Tuesday, January 26, 2016

Goldilocks and the Three Bears by Peter Best

Goldilocks and the Three Bears by Peter Best.  Centrepiece Theatre: Director, Set Designer and Costume Designer – Jordan Best; Lighting Designer – Kelly McGannon.  at The Q, Queanbeyan Performing Arts Centre, January 19-24, 2016.

Musical Cow – Matthew Webster
Daddy Bear – Jim Adamik
Mummy Bear – Kiki Skountzos
Baby Bear – Tim Sekuless
Goldilocks – Amy Dunham

Reviewed by Frank McKone
January 24

There’s a great sense of family revival in this witty but nice show.

Endearing and now enduring, Peter Best’s morality musical for the under-eights began its life as a grandfatherly gesture back in the day, 2011.  After its Canberra debut, Centrepiece took the Bear Family to Sydney’s Bondi Pavilion in 2012, and have now brought it back to dearly beloved Queanbeyan, with Amy Dunham as the best snoring Goldilocks – in Baby Bear’s bed, of course.

She also wore golden shoes that matched those of a littly, discovered in the post-show meet-the-cast (still very much in costume) gathering.  For both Goldilocks and Goldilette it seemed like a surprise meeting of Cinderellas – and better than plain old glass slippers.

What happened in the foyer after the show was as important for the children and their parents as their enjoyment and engagement in the show on stage.  The Best family’s Bear Family cleverly turn the old cautionary folk tale into one of respect for difference and diversity – just the ticket for the new Australian of the Year, David Morrison.  And it’s about how to say ‘sorry’ when you’ve eaten all of someone else’s porridge.  That’s another story for an Australia Day.

I guess this Goldilocks and the Three Bears will never be a serious money-turner, like other children’s theatre – say, the Gary Ginnivan or Dora the Explorer extravanzas.  It wasn’t written with that kind of purpose, and its strength lies in keeping its audience small (in both senses) and being with the children after the stage performance, as friends and as actors in costume and improvising in character.  I caught Jim Adamik having a great conversation with a young lad – not as anything like that other bear of very little brain (dear old Pooh!), but as a Daddy Bear genuinely interested in a little boy’s story of things that had happened to him.  A very modern model of a Daddy Bear, in fact.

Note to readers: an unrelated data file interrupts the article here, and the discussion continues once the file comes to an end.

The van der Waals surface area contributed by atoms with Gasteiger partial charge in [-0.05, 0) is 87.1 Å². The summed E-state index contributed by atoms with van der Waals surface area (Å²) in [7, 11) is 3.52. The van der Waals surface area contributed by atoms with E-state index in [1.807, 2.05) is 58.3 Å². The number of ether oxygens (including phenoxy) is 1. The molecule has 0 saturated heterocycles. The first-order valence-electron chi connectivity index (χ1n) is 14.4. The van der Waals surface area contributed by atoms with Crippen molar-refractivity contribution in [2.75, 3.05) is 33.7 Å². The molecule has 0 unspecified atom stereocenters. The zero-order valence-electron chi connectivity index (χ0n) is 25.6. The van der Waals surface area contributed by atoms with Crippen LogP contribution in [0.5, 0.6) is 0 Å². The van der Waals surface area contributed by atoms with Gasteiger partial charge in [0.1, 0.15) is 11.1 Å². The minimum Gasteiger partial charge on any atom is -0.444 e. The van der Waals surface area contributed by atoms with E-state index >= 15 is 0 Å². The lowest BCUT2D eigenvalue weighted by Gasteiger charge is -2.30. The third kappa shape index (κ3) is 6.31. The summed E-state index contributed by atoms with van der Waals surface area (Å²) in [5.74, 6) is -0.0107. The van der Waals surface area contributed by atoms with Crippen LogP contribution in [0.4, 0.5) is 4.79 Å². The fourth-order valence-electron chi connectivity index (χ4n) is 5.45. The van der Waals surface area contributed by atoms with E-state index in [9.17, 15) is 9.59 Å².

Of course, the heart of this success is the delicate scripting, lyrics writing and music composing by Peter Best.  I say ‘delicate' because it is so carefully written – meaning full of care for the children watching and responding.  And Jordan Best’s directing picked up that delicacy for her actors, who all responded in kind.  I could also say, in kindness.

From little things, big things grow – so I rather hope that this Best version of Goldilocks and the Three Bears will expand its reach, go further afield.  Perhaps it could become a franchise for small-scale non-profit theatre companies to put on in their local communities around the country and beyond.  I think that would be nice.